July 2, 2016

Please Vote For Me (2007)

Three rivals stand for election. Politics are being discussed in corridors and washrooms. Dirty tricks are being planned, and campaign strategies sorted out. The competition is fierce and brutal. In a formal debate, one candidate hammers another so fiercely that she bursts into tears and runs from the room. Over-sensitive? Not particularly: all three candidates are eight years old.

Please Vote for Me is a riveting documentary that charts the election of a class monitor in a Chinese primary school. The students have been encouraged to engage in an election campaign as a lesson in modern democracy. Three candidates have been chosen – Luo Lei, Xu Xiaofei and Cheng Cheng – and there varying efforts to win the respect and admiration of their classmates forms the core of this unique gem of a film. It forms part of a series of political documentaries originally broadcast for the BBC's Why Democracy project. This particular film's funding comes from South Africa and Denmark, although its director Weijun Chen is Chinese.

This is a film that really catches you off-guard. After all, it is a documentary about eight year-olds learning about democracy - how edgy can it be? It begins by introducing the set-up and the three disparate candidates. The first is Luo, the incumbent, who jealously guards his power and aggressively defends it while being egged on enthusiastically by his helicopter parents. The second is Xu, bookish and under-confident, who is easily the most reluctant candidate of the three. Finally there is Cheng Cheng, who seems to treat the entire exercise as an unparalleled opportunity to entertain his classmates and gain blunt popularity any way he can.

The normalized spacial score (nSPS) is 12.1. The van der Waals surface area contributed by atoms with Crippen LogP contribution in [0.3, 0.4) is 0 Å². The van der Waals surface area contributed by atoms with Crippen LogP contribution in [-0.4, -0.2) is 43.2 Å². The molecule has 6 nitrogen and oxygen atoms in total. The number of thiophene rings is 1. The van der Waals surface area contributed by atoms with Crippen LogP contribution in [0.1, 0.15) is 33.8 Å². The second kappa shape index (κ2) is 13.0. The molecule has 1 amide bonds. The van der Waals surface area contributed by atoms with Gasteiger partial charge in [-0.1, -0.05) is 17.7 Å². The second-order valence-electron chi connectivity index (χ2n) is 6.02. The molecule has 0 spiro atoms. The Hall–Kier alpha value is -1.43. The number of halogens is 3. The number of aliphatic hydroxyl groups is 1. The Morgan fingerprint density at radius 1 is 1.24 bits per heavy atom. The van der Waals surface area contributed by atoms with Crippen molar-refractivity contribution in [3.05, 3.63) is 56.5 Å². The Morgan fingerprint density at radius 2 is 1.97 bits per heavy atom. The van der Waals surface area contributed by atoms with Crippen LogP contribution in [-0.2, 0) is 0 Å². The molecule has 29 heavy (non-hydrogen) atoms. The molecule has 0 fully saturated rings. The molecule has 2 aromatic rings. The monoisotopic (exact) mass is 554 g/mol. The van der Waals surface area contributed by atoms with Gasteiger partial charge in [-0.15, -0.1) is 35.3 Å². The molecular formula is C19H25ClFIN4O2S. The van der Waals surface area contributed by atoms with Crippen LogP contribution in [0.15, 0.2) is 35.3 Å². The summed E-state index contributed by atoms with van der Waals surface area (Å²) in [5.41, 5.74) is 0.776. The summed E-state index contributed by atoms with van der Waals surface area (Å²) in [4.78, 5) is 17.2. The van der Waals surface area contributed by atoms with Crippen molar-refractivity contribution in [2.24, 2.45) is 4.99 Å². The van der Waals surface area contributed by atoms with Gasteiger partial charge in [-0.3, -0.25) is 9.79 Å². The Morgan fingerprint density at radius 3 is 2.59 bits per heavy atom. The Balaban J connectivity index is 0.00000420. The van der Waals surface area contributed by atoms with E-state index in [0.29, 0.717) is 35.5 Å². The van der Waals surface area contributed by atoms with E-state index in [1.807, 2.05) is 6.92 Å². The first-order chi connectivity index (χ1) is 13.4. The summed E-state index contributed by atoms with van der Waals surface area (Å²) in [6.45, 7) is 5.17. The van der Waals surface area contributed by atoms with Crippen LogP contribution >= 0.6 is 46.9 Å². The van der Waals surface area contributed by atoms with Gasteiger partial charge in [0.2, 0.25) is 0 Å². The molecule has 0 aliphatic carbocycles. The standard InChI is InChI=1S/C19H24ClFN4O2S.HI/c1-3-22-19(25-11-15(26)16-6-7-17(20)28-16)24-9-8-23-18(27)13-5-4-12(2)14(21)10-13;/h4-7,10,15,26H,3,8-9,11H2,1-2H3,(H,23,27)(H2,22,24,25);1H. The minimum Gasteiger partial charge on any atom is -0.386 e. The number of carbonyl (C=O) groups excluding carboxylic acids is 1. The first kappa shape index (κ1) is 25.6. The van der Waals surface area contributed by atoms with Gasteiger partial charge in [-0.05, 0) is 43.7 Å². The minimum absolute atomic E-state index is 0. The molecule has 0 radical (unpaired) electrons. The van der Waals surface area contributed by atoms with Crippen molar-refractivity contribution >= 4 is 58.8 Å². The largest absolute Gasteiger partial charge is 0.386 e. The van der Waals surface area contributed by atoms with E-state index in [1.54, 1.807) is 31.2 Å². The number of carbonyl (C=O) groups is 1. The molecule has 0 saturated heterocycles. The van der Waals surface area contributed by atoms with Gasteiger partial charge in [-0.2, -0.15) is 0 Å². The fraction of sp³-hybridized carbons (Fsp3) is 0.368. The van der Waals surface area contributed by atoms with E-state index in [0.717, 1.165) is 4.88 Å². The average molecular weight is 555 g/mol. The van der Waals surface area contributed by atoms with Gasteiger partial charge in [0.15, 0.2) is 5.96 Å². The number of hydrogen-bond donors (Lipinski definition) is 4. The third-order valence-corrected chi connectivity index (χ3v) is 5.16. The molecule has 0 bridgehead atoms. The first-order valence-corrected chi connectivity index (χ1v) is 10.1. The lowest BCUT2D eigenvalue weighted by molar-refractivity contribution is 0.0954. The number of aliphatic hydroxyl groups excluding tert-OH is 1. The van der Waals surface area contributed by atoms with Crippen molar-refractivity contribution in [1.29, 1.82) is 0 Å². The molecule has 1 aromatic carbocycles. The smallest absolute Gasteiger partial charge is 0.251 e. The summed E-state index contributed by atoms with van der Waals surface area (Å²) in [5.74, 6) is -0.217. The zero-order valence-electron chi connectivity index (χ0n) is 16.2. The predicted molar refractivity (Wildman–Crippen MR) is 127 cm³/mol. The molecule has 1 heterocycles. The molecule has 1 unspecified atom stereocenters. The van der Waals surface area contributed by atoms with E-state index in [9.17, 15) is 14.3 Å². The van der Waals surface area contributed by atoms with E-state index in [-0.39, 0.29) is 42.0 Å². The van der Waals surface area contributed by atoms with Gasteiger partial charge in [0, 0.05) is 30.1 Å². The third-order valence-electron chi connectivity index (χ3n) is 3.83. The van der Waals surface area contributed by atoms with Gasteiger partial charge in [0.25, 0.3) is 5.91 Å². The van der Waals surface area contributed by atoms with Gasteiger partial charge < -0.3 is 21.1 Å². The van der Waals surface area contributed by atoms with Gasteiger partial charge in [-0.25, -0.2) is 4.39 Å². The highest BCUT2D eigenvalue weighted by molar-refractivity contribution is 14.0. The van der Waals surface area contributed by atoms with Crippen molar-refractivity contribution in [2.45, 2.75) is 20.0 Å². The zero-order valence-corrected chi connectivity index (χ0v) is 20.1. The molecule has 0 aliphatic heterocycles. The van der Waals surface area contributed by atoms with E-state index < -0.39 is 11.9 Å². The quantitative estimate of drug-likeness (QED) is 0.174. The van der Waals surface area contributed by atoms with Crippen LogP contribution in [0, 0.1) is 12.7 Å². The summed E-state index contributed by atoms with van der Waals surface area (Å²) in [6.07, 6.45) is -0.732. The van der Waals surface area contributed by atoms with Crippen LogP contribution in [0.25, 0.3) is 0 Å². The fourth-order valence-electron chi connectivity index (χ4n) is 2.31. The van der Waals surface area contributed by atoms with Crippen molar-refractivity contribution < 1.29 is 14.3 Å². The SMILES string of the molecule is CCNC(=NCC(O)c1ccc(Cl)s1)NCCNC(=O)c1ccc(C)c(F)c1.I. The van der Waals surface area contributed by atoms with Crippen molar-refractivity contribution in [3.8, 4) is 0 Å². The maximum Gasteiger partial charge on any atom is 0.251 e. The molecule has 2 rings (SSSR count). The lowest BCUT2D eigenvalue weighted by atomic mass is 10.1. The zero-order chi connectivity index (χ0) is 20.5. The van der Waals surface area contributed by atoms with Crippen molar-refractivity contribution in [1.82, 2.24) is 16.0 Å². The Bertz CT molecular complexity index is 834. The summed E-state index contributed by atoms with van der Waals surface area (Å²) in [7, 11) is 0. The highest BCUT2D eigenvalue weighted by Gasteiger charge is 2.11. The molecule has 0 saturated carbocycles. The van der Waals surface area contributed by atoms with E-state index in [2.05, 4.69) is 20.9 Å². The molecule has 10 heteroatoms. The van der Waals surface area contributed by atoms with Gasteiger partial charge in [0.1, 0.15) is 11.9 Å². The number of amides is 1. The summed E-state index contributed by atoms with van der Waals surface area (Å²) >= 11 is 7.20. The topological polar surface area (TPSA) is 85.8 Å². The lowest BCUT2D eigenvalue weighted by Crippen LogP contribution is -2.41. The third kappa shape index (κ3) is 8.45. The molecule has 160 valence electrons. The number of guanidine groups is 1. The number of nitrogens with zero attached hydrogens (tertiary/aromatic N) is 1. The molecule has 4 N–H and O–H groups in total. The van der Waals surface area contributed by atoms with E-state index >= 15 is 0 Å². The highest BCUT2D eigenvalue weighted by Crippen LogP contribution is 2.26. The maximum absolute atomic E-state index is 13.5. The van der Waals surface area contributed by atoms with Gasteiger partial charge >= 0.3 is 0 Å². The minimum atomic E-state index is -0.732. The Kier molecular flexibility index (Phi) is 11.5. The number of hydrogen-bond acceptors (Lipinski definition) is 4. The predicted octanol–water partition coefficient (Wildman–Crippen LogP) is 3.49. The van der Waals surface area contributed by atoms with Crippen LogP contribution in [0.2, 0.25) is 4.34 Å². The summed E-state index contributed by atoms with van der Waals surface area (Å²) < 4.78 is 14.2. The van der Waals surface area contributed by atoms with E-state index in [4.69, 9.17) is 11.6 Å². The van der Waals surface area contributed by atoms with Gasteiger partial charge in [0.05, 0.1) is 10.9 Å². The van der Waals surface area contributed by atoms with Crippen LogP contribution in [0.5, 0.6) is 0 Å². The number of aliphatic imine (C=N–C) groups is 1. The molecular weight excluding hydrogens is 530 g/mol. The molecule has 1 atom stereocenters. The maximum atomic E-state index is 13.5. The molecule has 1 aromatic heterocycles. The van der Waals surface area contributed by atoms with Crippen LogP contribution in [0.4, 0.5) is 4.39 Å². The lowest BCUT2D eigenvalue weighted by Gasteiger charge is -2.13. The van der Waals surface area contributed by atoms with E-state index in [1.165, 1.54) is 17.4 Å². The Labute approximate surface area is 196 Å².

The entire election rapidly slides off the rails. We get to watch children arrange back-room deals for votes, currying favour with popular students, and actively developing negative attack campaigns. It rapidly becomes a political bloodbath. Disturbing as it may sound, this is the most appealing aspect of this documentary: seeing how rapidly a classroom of eight year-old children can descend into the most aggressive, vicious political environment imaginable. It is a deeply revealing film, that entertains, regularly amuses and ultimately gives a lot of ominous food for thought. It seems that politics, along with all the backstabbing, diplomacy, strategy and manoeuvring it entails, is a truly universal concept.

1 comment:

  1. That sounds fascinating. I think I'd probably like to borrow that the next time I'm in Melbourne.


Note: Only a member of this blog may post a comment.